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Reefer-begginer

Caught ick on coral beauty and emperor angel

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Reefer-begginer

Hey all. So yesterday ( I would think ) I somehow introduced ick into my 125g saltwater tank.

I just noticed it today on my coral beauty and emperor angel ( coral beauty is covered in it, while the emperor has small dots here and there ).

My current treatment as I dont have a QT tank atm is kordon herbal Ick-attack and raising my temp up to 84°.

About how long does ick normally last on fish during medication periods + high heat?. ( note this tank has shrimps and starfish in it atm and I don't want to dose copper into the tank to ruin my chances of keeping them in the future ).

 

Also what would be some ways I can help the fish out if I feed them twice a day ( all fish eat currently none are refusing to eat etc ).

As well as should i remove my filter floss in the tank? I dont know if that removes the chemicals within it and I don't know exactly how long to be using the medication on the tank ( as im sure my raccoon butterfly and foxface probally have ick as well ).

The only thing is I have to turn my skimmer off so if theirs anything else you can suggest to me please let me know

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Tired

Ich takes longer than a day to cover fish. They were very likely infected longer ago than you think. It's possible one of them has had it for awhile, but dormant, and something has stressed them enough to let the ich take over. 

 

I would really, really suggest trying to get a proper quarantine set up, so you can use something stronger. I've used kordon herbal in freshwater fish, but I'm not sure how well it works in saltwater. Follow the directions on the bottle for how long to use it. 

You should also have a quarantine in general, when you have a large tank you plan to keep multiple fish in. It prevents this sort of thing from happening. Ich is bad, but other things are worse. Velvet is nasty. Uronema is untreatable. 

 

Filter floss just strains bits of stuff out of your water. It won't remove medications. Activated carbon is what removes medications.

Turning the skimmer off shouldn't be a problem unless you severely overfeed. Feeding more than once a day is good as a general rule for fish that like to graze, but won't do anything in particular to help them, assuming you're already feeding them enough.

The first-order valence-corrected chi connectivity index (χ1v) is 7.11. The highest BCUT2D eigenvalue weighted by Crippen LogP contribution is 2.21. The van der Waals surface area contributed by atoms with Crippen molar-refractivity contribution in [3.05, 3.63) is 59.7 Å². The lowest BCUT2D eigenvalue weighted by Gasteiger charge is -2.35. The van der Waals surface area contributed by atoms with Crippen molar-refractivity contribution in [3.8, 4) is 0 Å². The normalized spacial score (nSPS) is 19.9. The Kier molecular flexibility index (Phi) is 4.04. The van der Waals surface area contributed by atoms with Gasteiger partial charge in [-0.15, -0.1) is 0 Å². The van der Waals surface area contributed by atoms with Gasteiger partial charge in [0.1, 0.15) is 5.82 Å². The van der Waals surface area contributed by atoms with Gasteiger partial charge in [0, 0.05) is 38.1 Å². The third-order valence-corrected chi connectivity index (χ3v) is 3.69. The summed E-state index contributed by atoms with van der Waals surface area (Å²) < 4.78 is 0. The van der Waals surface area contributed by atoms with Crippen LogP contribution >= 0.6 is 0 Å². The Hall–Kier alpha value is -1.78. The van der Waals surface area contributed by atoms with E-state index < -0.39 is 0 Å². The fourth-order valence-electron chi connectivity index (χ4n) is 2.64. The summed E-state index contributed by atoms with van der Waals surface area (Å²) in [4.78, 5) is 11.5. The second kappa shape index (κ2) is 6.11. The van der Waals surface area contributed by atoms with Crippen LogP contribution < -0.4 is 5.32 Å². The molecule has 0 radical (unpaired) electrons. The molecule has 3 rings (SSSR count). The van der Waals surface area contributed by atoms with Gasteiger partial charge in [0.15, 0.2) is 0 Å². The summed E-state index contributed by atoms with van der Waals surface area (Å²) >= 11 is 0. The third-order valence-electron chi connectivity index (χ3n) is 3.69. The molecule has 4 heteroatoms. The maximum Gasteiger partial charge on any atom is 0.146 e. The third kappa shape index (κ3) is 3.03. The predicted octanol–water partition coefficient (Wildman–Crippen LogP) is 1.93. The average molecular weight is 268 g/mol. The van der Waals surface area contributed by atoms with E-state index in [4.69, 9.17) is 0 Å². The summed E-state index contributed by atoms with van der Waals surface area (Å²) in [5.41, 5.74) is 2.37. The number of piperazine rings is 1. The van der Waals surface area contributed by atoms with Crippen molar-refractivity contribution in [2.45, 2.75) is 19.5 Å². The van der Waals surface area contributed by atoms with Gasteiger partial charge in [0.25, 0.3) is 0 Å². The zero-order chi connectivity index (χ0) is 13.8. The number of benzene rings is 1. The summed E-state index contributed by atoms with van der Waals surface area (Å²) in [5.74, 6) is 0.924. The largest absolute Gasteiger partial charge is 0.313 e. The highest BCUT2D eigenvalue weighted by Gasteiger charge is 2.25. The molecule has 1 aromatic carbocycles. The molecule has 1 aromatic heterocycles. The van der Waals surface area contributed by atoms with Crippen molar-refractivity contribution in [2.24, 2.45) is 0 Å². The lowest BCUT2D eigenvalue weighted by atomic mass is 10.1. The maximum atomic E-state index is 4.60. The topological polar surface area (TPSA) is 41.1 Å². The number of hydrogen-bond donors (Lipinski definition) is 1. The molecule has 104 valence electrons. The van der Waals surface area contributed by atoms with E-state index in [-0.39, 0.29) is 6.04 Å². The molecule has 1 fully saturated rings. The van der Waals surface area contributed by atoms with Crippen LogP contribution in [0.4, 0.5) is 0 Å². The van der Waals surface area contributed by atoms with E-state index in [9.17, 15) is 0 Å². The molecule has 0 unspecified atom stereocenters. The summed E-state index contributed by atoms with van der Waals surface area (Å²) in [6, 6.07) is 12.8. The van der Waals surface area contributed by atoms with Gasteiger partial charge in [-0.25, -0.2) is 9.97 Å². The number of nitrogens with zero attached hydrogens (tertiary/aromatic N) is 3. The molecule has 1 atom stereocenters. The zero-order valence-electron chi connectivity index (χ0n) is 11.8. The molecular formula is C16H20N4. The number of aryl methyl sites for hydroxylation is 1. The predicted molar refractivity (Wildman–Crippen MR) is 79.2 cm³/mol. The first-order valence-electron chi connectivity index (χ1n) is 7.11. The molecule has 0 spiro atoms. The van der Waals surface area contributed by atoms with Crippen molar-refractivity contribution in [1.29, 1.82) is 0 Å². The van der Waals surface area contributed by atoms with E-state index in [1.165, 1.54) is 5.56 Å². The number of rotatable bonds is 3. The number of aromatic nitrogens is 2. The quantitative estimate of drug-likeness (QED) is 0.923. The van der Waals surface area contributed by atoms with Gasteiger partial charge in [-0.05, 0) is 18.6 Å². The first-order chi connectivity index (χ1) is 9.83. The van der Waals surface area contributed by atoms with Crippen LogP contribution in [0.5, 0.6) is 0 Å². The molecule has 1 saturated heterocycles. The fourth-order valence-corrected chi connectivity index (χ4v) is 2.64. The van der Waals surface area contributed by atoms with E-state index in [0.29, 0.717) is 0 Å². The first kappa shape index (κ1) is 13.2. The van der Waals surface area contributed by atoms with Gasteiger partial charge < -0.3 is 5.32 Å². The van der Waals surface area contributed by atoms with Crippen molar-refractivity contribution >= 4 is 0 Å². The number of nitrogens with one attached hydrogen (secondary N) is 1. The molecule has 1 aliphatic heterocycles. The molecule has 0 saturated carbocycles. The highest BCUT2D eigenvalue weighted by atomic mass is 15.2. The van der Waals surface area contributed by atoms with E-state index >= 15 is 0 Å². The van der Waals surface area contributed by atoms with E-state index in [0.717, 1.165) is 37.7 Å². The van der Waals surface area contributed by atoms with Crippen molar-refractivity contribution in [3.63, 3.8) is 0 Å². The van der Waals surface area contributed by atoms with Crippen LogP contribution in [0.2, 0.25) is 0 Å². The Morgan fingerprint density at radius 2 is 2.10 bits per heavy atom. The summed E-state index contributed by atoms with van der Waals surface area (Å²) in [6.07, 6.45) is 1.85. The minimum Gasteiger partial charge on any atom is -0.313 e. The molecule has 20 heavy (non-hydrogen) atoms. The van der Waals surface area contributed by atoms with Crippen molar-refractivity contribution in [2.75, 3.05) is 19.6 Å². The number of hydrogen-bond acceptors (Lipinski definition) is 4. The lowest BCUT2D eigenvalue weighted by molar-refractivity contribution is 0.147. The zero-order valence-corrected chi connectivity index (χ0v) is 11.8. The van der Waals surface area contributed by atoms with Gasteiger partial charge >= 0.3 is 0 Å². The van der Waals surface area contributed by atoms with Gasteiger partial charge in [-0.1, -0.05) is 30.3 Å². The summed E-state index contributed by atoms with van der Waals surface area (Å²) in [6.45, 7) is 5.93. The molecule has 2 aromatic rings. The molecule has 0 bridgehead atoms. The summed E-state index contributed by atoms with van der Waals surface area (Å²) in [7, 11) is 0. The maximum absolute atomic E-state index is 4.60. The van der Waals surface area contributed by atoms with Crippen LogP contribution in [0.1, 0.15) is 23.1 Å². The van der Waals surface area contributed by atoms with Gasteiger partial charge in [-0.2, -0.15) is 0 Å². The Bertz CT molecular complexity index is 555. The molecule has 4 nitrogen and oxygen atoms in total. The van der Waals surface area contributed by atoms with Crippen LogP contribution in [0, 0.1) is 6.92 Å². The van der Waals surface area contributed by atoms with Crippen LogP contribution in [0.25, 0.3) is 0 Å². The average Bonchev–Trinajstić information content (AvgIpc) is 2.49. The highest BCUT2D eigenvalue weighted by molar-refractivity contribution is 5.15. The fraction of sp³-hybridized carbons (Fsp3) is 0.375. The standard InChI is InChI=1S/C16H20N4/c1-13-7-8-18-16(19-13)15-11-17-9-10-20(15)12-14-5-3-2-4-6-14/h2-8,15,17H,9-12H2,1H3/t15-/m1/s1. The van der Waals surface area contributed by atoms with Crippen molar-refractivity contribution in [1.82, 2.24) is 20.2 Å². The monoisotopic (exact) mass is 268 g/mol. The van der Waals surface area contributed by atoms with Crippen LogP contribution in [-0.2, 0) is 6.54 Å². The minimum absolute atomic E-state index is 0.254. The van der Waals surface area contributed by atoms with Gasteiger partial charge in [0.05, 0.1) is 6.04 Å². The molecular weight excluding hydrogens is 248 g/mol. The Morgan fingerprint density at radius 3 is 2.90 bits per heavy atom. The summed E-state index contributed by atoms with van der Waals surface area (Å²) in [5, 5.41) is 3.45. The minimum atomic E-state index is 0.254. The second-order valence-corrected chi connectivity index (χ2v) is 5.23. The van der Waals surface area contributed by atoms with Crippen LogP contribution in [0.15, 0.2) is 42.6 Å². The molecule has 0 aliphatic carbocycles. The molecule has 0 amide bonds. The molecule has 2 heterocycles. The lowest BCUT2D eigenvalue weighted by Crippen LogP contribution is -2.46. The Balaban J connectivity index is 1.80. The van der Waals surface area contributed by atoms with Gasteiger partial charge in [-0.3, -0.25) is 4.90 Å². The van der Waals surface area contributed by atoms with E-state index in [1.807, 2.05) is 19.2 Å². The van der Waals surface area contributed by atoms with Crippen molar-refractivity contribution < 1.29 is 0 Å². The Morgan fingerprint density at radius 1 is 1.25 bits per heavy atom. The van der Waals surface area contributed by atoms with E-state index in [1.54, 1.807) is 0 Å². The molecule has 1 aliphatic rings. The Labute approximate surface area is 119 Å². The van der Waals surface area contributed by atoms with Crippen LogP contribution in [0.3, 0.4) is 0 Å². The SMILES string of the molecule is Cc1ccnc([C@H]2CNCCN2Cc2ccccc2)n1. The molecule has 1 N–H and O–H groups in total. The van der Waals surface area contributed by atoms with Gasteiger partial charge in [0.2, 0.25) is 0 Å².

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Tamberav
4 hours ago, Reefer-begginer said:

Hey all. So yesterday ( I would think ) I somehow introduced ick into my 125g saltwater tank.

I just noticed it today on my coral beauty and emperor angel ( coral beauty is covered in it, while the emperor has small dots here and there ).

My current treatment as I dont have a QT tank atm is kordon herbal Ick-attack and raising my temp up to 84°.

About how long does ick normally last on fish during medication periods + high heat?. ( note this tank has shrimps and starfish in it atm and I don't want to dose copper into the tank to ruin my chances of keeping them in the future ).

 

Also what would be some ways I can help the fish out if I feed them twice a day ( all fish eat currently none are refusing to eat etc ).

As well as should i remove my filter floss in the tank? I dont know if that removes the chemicals within it and I don't know exactly how long to be using the medication on the tank ( as im sure my raccoon butterfly and foxface probally have ick as well ).

The only thing is I have to turn my skimmer off so if theirs anything else you can suggest to me please let me know

First...please turn the heat back down to normal. Increased temps is done for freshwater  ich and not salt...they are totally different parasites but both commonly called ich which makes it confusing.

 

The parasite is attacking the fishes gills compromising their ability to breath and increasing the temps means less oxygen in the water. 

 

That herbal stuff does not cure ich so don't expect a miracle. It might help with light infestations. 

 

The fish basically need to fight it off themselves so feed them well...soak food in selcon and feed quality foods.

 

Can you get a pic of the coral beauty? Covered in spots is either a bad infestation or velvet. If the coral beauty went from no spots to covered in spots in a day...then it is probably velvet and can wipe a tank out. It is very deadly. 

 

 

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Tamberav
4 minutes ago, Tamberav said:

 

Sorry double post.

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Reefer-begginer
5 hours ago, Tamberav said: